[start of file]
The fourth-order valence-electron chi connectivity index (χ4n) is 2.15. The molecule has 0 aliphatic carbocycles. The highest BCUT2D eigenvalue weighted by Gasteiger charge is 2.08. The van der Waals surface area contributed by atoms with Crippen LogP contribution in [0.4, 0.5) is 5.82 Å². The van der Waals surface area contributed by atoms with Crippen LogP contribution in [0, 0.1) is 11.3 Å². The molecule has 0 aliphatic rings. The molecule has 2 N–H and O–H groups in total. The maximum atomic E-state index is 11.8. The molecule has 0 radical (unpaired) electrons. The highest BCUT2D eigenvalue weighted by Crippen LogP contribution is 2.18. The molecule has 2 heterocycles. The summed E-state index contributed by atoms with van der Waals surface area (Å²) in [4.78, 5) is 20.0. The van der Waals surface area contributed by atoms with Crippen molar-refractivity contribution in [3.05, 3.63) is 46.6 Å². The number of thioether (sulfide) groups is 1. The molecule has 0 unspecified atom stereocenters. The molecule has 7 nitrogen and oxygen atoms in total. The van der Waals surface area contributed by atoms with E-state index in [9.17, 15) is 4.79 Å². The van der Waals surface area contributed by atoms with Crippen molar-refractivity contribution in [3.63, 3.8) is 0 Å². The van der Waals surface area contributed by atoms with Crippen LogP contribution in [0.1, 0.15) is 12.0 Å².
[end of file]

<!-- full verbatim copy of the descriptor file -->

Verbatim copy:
The fourth-order valence-electron chi connectivity index (χ4n) is 2.15. The molecule has 0 aliphatic carbocycles. The highest BCUT2D eigenvalue weighted by Gasteiger charge is 2.08. The van der Waals surface area contributed by atoms with Crippen LogP contribution in [0.4, 0.5) is 5.82 Å². The van der Waals surface area contributed by atoms with Crippen LogP contribution in [0, 0.1) is 11.3 Å². The molecule has 0 aliphatic rings. The molecule has 2 N–H and O–H groups in total. The maximum atomic E-state index is 11.8. The molecule has 0 radical (unpaired) electrons. The highest BCUT2D eigenvalue weighted by Crippen LogP contribution is 2.18. The molecule has 2 heterocycles. The summed E-state index contributed by atoms with van der Waals surface area (Å²) in [4.78, 5) is 20.0. The van der Waals surface area contributed by atoms with Crippen molar-refractivity contribution in [3.05, 3.63) is 46.6 Å². The number of thioether (sulfide) groups is 1. The molecule has 0 unspecified atom stereocenters. The molecule has 7 nitrogen and oxygen atoms in total. The van der Waals surface area contributed by atoms with E-state index in [9.17, 15) is 4.79 Å². The van der Waals surface area contributed by atoms with Crippen molar-refractivity contribution in [3.63, 3.8) is 0 Å². The van der Waals surface area contributed by atoms with Crippen LogP contribution in [0.1, 0.15) is 12.0 Å².